On an early spring day I walked over to my local camera store; I’m lucky enough to live in city that still has one. I was looking for a lens cap cover for my camera. It was recently cleaned and repaired after years of abuse and the light meter was once again functional. While I was there, I asked to see if there was any odd or different film for sale. The owner pulled out a tray filled with rolls of 35 mm film, each one left in a bag or thrown in from the various cameras he’s bought.
In the tray was something I’d never seen before. JCH STREETPAN 400. I bought the lone roll of JCH and a few other random rolls. I loaded the film and continued my walk to the library and began to shoot. With 36 exposures at my disposal. I’m a slow shooter and take my time. Over the course of the next week I managed to finish the roll.
JCH STREETPAN 400 is touted as “Contrasty and full of character, this is a fantastically versatile panchromatic film perfect for the lovers of monochrome.” While this is all true, and you can read much more about its past and development (ha!) as a new film, I want to point out the surprising latitude that the film possesses.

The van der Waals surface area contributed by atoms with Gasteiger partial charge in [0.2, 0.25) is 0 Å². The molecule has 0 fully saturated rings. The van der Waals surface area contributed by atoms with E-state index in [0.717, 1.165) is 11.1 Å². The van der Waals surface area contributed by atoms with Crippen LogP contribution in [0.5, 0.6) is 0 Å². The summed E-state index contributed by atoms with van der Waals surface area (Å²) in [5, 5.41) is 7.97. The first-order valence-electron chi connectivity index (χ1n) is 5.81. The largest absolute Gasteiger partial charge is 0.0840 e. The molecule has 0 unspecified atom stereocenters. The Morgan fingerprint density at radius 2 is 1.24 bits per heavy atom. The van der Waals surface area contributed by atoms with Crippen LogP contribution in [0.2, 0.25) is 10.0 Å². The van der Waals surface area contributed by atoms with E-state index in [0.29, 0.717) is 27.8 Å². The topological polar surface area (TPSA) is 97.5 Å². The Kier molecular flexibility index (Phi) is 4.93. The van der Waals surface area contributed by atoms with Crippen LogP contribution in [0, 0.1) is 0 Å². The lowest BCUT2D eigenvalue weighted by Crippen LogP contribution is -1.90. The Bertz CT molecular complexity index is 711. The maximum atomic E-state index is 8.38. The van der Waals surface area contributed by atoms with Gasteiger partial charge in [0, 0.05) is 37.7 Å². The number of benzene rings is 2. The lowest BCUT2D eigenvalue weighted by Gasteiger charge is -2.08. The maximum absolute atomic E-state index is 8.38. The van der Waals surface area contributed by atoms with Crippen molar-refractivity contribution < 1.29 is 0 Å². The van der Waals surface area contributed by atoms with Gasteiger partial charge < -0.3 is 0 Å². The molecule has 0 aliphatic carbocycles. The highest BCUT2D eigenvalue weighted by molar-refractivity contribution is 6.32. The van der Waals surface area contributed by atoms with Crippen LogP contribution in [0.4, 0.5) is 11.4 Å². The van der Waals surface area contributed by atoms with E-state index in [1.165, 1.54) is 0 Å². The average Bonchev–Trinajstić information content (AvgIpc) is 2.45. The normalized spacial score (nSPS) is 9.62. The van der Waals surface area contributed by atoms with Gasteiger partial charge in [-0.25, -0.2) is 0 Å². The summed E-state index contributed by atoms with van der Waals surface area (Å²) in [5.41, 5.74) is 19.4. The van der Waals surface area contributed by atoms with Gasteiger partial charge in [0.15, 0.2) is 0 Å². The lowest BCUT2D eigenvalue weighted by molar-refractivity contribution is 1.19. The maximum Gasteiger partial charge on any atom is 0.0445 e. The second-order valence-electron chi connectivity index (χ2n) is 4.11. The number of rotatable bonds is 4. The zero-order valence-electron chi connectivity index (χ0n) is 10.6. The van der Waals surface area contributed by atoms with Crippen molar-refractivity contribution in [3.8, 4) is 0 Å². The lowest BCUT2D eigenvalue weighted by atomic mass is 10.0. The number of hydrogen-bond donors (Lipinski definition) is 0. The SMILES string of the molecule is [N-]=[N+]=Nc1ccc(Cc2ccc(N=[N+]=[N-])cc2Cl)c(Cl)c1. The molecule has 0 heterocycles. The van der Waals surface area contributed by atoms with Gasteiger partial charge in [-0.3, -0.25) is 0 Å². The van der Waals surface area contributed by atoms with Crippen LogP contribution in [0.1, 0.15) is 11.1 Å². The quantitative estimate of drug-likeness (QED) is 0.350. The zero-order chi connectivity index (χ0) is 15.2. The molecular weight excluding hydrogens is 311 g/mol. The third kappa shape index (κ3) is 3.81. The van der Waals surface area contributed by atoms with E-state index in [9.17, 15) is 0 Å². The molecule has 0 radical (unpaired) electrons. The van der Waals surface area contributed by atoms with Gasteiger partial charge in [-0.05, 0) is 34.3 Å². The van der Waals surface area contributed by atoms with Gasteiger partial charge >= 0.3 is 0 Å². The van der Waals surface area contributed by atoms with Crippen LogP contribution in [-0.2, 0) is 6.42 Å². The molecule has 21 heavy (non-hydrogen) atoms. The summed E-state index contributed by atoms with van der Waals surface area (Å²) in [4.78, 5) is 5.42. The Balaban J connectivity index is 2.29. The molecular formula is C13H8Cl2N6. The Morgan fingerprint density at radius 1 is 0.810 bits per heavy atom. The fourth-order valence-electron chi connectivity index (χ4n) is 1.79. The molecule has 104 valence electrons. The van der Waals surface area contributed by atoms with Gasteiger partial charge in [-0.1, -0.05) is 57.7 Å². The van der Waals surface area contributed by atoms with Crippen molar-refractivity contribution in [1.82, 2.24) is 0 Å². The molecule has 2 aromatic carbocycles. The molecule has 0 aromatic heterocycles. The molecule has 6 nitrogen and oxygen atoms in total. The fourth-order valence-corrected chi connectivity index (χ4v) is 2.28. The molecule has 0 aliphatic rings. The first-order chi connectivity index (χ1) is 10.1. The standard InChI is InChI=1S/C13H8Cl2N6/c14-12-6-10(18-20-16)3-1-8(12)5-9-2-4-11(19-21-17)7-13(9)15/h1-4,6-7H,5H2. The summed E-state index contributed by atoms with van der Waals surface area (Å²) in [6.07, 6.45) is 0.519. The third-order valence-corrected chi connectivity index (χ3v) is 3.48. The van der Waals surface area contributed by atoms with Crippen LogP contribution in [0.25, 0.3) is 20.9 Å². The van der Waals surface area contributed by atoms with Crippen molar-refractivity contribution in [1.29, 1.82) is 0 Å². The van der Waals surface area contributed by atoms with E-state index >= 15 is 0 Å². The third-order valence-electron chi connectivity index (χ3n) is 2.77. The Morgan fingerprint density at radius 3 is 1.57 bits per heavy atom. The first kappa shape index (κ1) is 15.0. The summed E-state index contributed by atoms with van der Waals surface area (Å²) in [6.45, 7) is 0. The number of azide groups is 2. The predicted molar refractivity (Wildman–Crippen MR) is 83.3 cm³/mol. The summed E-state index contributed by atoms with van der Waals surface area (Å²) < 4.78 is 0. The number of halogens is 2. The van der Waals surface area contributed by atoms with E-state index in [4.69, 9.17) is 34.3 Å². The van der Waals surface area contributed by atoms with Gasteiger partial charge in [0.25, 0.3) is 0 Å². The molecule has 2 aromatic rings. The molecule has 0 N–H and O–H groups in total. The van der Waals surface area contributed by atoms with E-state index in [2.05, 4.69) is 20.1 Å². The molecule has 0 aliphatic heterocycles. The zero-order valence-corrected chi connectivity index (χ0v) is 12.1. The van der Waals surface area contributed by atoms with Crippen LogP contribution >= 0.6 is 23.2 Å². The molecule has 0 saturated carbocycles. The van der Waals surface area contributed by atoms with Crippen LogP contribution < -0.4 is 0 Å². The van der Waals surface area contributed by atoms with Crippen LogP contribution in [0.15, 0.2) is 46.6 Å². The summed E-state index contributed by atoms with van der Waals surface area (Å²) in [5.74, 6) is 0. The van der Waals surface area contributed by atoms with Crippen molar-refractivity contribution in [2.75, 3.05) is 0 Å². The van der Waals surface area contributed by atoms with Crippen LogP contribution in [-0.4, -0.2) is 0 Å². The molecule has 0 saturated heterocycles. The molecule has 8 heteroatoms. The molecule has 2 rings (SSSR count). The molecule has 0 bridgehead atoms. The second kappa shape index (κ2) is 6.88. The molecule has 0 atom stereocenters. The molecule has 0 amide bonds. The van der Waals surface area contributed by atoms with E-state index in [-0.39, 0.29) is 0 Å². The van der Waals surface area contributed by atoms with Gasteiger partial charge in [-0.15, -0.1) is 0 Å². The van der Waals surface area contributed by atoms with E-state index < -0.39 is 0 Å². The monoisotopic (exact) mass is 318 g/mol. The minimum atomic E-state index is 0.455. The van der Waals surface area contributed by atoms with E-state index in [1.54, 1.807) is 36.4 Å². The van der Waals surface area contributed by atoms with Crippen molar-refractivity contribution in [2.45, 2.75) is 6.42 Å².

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The film is said to be very sensitive to red light and when processed it did take on that crisp white that I associate with IR films. However, the overall tonal range was impressive. The blacks were deep and inky, and the white pops. Grey tones and gradations abound.
I usually go on long walks and use my camera as a meditative way to engage with the world around me and to slow down and wander. My 35mm camera is the perfect tool to allow me to notice and contemplate the built environment that I move through on a daily basis. All of these images were made on the peripheries of Boston.
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